We just moved one step closer to seeing Europe’s first general-use central bank digital currency, which could be implemented in Sweden as soon as 2021.

This article is an adaptation of an article by David Clarke originally published on Positive Money UK’s website.

Sweden’s central bank, the Riksbank, has published an action plan for the next stage of the ‘e-Krona’ project. The e-Krona would be an electronic means of payment for use by households and businesses, to exist alongside physical cash – a similar proposal than our own “digital euro” proposal.

Although the Riksbank hasn’t yet decided whether to issue an e-krona, it’s published two lengthy reports exploring the potential benefits, which include making the payments system more resilient, promoting competition in the payments market and improving financial inclusion.

The Riksbank cites Positive Money’s 2016 paper, ‘Digital Cash’, which makes the argument that the provision of universal accounts at the central bank could pave the way for a new form of quantitative easing via the transfer of new money directly to households.

Sweden is the country in which cash use has declined fastest, and the central bank is worried about the consequences if cash stops being a widely-accepted means of exchange. With consumers and businesses left totally reliant on ‘private’ bank money.

As we’ve previously pointed out, leaving the payments system in the hands of a handful of big banks and card companies puts the economy at a huge risk when those institutions experience a technological or financial failure. It also excludes those who, for a variety of reasons, prefer not to rely on a big bank to manage their money. Almost all financial institutions, including non-banks such as credit unions, currently rely on the big banks to store customers’ funds and facilitate transactions.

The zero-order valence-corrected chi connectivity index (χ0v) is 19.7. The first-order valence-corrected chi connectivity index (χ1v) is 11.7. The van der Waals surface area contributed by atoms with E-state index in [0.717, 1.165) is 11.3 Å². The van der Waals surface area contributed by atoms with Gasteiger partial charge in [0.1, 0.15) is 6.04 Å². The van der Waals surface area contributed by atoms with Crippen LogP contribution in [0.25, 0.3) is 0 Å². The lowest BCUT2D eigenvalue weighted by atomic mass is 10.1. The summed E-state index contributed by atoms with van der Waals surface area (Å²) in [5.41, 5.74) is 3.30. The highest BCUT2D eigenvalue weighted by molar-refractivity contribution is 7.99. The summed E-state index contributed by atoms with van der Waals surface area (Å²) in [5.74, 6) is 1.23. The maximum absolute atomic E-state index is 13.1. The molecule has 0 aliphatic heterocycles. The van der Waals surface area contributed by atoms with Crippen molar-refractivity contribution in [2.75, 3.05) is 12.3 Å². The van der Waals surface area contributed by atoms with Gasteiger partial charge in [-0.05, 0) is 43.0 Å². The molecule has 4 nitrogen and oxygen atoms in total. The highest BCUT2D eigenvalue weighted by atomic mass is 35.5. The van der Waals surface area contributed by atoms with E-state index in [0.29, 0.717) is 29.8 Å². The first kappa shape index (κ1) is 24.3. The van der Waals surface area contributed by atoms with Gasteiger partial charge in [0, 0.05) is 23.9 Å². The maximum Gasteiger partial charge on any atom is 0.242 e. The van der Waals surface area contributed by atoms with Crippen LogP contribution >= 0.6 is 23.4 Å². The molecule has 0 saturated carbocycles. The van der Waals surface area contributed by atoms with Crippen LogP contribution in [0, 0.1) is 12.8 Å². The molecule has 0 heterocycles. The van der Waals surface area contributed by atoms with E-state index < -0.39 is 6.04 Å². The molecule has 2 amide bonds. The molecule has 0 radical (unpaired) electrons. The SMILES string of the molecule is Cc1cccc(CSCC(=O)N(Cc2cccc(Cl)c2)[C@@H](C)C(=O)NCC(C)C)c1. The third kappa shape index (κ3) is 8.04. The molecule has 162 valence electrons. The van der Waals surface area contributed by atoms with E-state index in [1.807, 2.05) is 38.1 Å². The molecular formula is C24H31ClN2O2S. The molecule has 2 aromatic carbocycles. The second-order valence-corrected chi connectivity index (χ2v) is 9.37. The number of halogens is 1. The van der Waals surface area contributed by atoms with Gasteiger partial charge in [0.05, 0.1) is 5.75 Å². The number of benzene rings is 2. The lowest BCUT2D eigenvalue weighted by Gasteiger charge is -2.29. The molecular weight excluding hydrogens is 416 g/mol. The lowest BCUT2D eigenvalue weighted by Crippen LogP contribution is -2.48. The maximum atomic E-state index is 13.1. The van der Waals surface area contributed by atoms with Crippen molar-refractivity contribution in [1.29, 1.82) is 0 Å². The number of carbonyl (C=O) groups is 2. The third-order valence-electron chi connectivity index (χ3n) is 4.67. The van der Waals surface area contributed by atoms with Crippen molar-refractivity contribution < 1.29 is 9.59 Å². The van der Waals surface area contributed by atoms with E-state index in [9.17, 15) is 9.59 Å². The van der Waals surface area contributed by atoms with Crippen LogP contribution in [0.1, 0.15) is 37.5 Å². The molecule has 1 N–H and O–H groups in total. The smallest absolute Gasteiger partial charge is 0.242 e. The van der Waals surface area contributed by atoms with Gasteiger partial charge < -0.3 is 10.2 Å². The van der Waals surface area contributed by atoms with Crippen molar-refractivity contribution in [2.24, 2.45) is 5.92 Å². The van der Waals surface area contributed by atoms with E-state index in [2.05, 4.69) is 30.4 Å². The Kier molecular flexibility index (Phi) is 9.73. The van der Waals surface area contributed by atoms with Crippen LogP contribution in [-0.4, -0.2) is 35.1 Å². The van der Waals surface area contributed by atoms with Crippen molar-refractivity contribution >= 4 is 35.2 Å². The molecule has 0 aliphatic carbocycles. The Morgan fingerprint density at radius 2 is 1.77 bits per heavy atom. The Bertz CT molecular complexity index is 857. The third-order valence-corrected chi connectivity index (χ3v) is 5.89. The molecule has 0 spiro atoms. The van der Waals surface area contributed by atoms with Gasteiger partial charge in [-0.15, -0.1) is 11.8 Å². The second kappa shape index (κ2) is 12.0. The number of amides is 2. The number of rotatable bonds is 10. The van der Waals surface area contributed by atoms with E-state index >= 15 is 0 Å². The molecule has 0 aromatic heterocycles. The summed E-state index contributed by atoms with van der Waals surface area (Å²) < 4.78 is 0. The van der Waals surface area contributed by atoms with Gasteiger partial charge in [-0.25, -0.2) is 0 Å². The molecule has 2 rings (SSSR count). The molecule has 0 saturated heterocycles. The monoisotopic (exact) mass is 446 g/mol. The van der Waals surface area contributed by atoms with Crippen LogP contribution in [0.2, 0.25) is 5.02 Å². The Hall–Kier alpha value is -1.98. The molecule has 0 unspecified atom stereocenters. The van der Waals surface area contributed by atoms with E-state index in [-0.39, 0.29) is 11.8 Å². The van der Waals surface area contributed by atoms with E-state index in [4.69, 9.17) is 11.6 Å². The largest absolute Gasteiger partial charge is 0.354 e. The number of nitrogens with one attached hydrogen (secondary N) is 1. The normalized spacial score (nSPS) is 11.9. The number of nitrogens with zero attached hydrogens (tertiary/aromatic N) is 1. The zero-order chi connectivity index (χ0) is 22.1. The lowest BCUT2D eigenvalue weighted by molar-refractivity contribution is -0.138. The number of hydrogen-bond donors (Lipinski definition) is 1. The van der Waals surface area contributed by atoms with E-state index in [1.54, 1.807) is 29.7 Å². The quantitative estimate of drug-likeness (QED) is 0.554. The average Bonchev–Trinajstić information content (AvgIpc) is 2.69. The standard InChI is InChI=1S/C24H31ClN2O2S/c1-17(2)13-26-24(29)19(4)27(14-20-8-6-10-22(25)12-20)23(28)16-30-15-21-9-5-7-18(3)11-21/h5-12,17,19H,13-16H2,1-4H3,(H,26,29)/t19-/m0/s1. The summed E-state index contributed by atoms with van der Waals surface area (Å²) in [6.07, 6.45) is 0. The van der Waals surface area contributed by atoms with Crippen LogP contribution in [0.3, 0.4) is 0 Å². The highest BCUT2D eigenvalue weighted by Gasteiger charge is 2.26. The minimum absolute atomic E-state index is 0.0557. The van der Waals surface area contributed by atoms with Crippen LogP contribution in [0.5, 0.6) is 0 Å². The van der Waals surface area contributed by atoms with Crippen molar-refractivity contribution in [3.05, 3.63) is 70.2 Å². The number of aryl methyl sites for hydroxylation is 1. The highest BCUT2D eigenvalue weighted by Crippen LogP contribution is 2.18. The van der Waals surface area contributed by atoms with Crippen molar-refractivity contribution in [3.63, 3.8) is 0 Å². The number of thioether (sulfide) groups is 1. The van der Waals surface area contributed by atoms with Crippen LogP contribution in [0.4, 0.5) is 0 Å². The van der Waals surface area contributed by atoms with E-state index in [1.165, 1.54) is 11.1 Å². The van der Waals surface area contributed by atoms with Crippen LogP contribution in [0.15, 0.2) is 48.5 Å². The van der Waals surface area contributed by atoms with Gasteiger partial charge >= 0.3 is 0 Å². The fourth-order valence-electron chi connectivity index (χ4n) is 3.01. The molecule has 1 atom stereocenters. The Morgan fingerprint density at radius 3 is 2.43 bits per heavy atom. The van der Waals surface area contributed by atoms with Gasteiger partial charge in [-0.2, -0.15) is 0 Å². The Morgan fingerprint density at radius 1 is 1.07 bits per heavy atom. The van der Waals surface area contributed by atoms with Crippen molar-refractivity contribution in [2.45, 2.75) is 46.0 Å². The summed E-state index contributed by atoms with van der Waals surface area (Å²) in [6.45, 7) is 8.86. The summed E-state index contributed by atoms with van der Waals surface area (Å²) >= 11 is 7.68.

A central bank digital currency would offer people a means of storing money and making payments in risk-free, state-guaranteed money, with no need for an account at a private bank.

If implemented, e-Krona could operate under two systems: a value-based one and a register-based one. The latter version would have digital currency balances stored in accounts on a central database, while a value-based e-Krona would be stored separately on “deposited currency accounts”.

The Riksbank hasn’t yet determined whether to issue an e‐krona or not but is planning a pilot to commence in 2019, with the option of implementing an e-krona in 2021 if it decides to go ahead with the project. In the meantime, it is also consulting with stakeholder groups, testing different technological solutions and preparing necessary legislative amendments.

Unfortunately, both the Bank of England and the European Central Bank are behind the curve, Governor Mark Carney declaring that although he is open-minded about the idea of a central bank digital currency, the Bank of England won’t be issuing one any time soon.

Although the Bank has published research suggesting that a central bank digital currency could have certain advantages such as improving the effectiveness of monetary policy, it has also warned about the danger to commercial banks’ business models. By allowing money to flow freely between retail banks and central bank digital currency accounts, the risk of a bank run could increase. A separate paper warns, “Banks may be subject to an outflow of retail deposits, in particular in a scenario of financial stress.”

It’s worth noting that the Riksbank believes that such a threat could be largely avoided. Its new report argues that ‘the Riksbank has tools to cope with such situations if they risk jeopardizing financial stability’, just as it does with the conversion of retail deposits into physical cash. This includes providing banks with additional credit via its various monetary policy tools.

Unfortunately, the ECB has signaled – for wrong reasons – its unwillingness to follow Sweden’s path in the near future. We’re calling on the European Central Bank to start its research into issuing a digital currency so that we’re not left behind as other countries reap the benefits of a safe and secure public payments system.

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